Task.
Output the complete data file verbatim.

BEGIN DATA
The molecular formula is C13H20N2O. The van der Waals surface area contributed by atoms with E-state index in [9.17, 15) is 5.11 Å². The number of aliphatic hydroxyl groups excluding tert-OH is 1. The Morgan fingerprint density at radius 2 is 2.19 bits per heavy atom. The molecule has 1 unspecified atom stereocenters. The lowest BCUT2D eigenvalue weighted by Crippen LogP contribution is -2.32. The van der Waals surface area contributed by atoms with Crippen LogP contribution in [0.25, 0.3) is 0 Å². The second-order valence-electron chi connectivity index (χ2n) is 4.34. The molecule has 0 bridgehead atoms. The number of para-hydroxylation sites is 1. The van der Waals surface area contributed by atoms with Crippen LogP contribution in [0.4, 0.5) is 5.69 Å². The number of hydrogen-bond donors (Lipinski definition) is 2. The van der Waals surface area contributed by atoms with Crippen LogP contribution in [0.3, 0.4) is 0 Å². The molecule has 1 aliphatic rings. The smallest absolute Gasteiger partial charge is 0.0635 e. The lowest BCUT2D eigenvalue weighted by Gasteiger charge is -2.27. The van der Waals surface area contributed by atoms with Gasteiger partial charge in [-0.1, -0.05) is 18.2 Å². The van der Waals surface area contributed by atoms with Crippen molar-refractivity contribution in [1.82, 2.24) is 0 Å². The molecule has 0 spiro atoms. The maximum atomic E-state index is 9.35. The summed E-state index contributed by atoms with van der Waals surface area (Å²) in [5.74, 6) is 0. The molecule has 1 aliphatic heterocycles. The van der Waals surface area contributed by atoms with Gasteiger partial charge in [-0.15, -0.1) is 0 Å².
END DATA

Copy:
The molecular formula is C13H20N2O. The van der Waals surface area contributed by atoms with E-state index in [9.17, 15) is 5.11 Å². The number of aliphatic hydroxyl groups excluding tert-OH is 1. The Morgan fingerprint density at radius 2 is 2.19 bits per heavy atom. The molecule has 1 unspecified atom stereocenters. The lowest BCUT2D eigenvalue weighted by Crippen LogP contribution is -2.32. The van der Waals surface area contributed by atoms with Crippen LogP contribution in [0.25, 0.3) is 0 Å². The second-order valence-electron chi connectivity index (χ2n) is 4.34. The molecule has 0 bridgehead atoms. The number of para-hydroxylation sites is 1. The van der Waals surface area contributed by atoms with Crippen LogP contribution in [0.4, 0.5) is 5.69 Å². The number of hydrogen-bond donors (Lipinski definition) is 2. The van der Waals surface area contributed by atoms with Crippen LogP contribution in [0.3, 0.4) is 0 Å². The molecule has 1 aliphatic rings. The smallest absolute Gasteiger partial charge is 0.0635 e. The lowest BCUT2D eigenvalue weighted by Gasteiger charge is -2.27. The van der Waals surface area contributed by atoms with Gasteiger partial charge in [-0.1, -0.05) is 18.2 Å². The van der Waals surface area contributed by atoms with Crippen molar-refractivity contribution in [1.82, 2.24) is 0 Å². The molecule has 0 spiro atoms. The maximum atomic E-state index is 9.35. The summed E-state index contributed by atoms with van der Waals surface area (Å²) in [5.74, 6) is 0. The molecule has 1 aliphatic heterocycles. The van der Waals surface area contributed by atoms with Gasteiger partial charge in [-0.15, -0.1) is 0 Å².